What The Coming of Spring Holds for Teen Mental Health – A Letter from a Staff Member

Photo+Credit%3A+Odette+Ion%0AAs+bulbs+start+forming+on+trees+and+the+days+get+brighter%2C+teenagers+should+celebrate+making+it+through+the+roughest+season+-+and+a+whole+year+-+in+the+middle+of+pandemic.+It+has+been+a+hard+fought+battle+for+the+many+of+us%3B+hopefully+the+warmer+skies+and+longer+days+allow+for+more+socially-distanced+social+activities%2C+encourage+more+positive+moods%2C+and+help+some+of+us+rediscover+our+identities%2C+which+may+feel+lost+in+a+world+so+far+from+normal.

Photo Credit: Odette Ion As bulbs start forming on trees and the days get brighter, teenagers should celebrate making it through the roughest season – and a whole year – in the middle of pandemic. It has been a hard fought battle for the many of us; hopefully the warmer skies and longer days allow for more socially-distanced social activities, encourage more positive moods, and help some of us rediscover our identities, which may feel lost in a world so far from normal.

Josephine Kinlan, Social Media Editor/Contributing Writer, New York NY

About this time last March, New York City public school students had just been notified that school would be closed for the next five weeks. I remember my friend calling me over the phone, saying “Five weeks – that’s crazy?!”

At the time, hearing “five weeks” had not really fazed me; it just seemed like a nice, refreshing hiatus from school, especially considering that the workload was lightening up because honestly, no one had any clue how to adapt. Little did I know what the next twelve months would hold for us. 

If you have struggled with adapting to remote learning, caring for your mental health, or just rectifying with some weird feelings that this whole experience has wrought on – believe me, you are not alone. In fact, I do not think I know anyone who hasn’t struggled at some point or another through this. According to Healthline and Mental Health America, teenage mental health has worsened due to the Coronavirus pandemic. Those with mental health disorders have had their symptoms exacerbated, meanwhile many have developed new ones as a result of isolation and not being able to see or interact with friends.

I remember, in particular, wondering about my identity – more specifically, my personality. Suddenly, it occurred to me that the personality I exuded in pre-COVID social situations was only ever really built off of interaction, and – quite often – references to pop culture. During quarantine, I started to wonder if I even had a personality, or if I just acted in accordance with those around me. It was a scary thing to think that I had abandoned a sense of originality.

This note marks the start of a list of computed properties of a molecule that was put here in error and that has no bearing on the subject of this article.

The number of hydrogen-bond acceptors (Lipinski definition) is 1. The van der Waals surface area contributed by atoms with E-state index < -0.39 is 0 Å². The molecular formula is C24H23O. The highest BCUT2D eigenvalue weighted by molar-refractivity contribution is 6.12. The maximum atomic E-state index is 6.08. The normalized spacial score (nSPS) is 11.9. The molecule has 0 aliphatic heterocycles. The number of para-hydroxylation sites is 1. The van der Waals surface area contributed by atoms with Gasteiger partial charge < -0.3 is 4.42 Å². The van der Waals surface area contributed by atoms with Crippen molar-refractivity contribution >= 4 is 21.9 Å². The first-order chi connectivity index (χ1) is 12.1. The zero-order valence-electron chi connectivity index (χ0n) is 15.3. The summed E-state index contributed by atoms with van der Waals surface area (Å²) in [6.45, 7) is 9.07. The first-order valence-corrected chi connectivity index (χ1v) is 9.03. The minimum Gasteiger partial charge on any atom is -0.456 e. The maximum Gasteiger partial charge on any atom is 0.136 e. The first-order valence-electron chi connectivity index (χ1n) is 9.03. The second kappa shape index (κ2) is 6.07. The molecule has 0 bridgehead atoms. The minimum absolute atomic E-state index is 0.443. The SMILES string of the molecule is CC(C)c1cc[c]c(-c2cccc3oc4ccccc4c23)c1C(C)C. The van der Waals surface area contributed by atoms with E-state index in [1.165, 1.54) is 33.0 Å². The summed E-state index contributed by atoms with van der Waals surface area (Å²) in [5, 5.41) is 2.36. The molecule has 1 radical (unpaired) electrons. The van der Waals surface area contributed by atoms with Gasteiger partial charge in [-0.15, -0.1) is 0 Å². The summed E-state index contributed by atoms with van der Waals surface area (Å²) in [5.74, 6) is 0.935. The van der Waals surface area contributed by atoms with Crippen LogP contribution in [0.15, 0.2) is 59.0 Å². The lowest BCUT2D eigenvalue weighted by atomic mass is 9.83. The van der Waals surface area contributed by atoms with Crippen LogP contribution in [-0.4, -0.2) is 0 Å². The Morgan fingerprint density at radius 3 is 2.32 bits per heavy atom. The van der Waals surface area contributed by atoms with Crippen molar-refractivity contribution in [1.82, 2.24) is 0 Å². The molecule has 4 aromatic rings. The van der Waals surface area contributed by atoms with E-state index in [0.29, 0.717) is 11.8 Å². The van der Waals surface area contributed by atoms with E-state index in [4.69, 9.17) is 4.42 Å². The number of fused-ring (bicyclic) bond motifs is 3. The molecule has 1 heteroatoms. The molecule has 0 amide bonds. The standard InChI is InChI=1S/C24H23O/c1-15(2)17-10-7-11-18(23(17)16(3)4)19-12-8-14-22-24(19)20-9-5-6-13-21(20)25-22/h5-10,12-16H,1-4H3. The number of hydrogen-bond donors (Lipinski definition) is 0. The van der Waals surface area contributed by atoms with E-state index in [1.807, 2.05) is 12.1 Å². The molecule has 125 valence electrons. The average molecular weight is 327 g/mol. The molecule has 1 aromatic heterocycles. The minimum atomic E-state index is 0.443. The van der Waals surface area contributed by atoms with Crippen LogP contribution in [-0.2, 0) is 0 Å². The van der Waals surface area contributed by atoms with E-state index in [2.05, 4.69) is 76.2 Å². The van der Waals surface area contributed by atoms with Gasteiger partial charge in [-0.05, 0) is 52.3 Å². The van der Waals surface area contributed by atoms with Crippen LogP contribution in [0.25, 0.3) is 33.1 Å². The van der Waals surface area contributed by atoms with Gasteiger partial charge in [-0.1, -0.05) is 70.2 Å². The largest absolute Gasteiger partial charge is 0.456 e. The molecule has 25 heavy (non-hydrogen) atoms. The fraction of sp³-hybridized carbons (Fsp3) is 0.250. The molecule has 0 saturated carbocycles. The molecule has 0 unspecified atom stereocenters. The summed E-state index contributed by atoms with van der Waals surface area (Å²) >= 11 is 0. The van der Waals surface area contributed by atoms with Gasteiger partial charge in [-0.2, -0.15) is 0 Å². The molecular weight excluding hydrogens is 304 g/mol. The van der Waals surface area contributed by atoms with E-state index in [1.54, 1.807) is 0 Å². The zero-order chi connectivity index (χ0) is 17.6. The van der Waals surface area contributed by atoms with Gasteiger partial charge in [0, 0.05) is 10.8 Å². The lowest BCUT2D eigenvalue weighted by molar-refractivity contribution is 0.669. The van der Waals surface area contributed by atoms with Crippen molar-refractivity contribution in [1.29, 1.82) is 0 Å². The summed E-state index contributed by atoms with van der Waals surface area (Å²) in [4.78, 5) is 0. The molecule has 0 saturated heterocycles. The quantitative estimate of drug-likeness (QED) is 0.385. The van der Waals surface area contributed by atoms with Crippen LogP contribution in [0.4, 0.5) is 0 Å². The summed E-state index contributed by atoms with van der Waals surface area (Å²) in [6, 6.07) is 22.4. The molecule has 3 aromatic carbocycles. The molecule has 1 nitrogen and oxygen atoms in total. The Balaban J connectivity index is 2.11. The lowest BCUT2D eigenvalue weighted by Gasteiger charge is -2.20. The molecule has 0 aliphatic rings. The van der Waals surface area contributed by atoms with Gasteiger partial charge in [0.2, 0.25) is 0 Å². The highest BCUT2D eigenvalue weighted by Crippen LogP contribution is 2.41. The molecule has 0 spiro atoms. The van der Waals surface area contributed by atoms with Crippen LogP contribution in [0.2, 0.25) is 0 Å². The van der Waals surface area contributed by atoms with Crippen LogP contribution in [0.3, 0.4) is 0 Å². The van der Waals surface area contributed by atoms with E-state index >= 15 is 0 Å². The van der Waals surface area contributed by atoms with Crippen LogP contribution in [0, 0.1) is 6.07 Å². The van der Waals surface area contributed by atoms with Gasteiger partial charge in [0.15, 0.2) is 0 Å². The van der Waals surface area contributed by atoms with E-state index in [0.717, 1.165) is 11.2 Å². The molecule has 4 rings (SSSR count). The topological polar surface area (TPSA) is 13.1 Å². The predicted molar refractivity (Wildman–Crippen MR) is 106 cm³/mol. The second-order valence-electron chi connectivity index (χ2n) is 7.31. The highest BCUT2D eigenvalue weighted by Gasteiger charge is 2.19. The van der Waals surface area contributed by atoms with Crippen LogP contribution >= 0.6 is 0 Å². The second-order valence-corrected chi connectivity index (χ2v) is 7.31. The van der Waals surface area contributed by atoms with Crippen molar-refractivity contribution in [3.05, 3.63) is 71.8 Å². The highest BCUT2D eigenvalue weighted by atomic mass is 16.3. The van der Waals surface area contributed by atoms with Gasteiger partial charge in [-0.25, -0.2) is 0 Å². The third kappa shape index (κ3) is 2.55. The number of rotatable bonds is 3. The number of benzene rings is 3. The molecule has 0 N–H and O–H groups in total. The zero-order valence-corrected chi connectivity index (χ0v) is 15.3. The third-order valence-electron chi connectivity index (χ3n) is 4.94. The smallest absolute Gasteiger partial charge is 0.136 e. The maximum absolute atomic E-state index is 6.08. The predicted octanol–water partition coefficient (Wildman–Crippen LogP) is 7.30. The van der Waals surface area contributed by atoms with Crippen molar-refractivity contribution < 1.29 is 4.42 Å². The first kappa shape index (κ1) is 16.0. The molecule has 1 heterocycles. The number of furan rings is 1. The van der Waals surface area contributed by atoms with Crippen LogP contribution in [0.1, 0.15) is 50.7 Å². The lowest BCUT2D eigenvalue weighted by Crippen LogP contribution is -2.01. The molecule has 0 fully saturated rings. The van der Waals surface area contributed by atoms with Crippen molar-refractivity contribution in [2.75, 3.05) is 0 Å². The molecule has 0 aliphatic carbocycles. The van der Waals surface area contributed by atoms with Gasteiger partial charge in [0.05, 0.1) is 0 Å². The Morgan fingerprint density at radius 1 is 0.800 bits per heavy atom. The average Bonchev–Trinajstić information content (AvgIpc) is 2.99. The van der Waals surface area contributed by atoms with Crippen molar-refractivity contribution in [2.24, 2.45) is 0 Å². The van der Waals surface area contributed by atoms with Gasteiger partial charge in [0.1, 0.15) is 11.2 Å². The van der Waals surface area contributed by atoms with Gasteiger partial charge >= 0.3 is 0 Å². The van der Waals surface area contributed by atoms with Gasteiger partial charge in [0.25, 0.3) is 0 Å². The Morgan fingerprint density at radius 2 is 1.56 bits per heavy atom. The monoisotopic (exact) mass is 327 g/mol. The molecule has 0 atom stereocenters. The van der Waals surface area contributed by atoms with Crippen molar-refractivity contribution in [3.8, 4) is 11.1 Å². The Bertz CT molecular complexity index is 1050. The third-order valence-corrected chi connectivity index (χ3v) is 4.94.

If you too have asked this question or felt this panic at the thought of abandoning originality, fear not and just try to understand: personality depends on the situations you are in, and considering many of us have not been in situations recently, it has been hard for us to express ourselves. Not all familial settings allow for the greatest expression of one’s personality; many have adapted to lifestyles where they mainly sustain themselves and complete what work needs to be done in order to get by. The reality is a saddening one, but it reminds many of us to be grateful for the objects and experiences we do have.

In retrospect, this past year has taught us all a lot about value and expression, probably more than we would have understood if we had been continuing with “normal” (what even is that anymore?) Maybe one could even say it caused a faster maturity than we would have experienced. Hopefully, as the days grow longer and the list of assignments grows shorter with just a few months left of school, we can return to social situations and rediscover our identities and reconnect with friends. Maybe we can even take some of the mature knowledge many have garnered and weave it into our lives, and our plans for the future.

If all of that sounds a bit overwhelming right now, that is completely understandable too. As young teenagers and students constantly being tasked assignments, it can be difficult to stay present in the moment; practicing mindfulness and meditation can have very positive effects, however. All in all, I just want to reach out to anyone who feels as though they have lost a proper sense of themselves and does not really know how to define their identity anymore. As the social situations return and the sun shines warmer, that concept of self should return, or at least reformulate. We are all doing really well right now for it being such a hard time – really. So here is your reminder that it is okay to not be okay, but that the near future looks promising.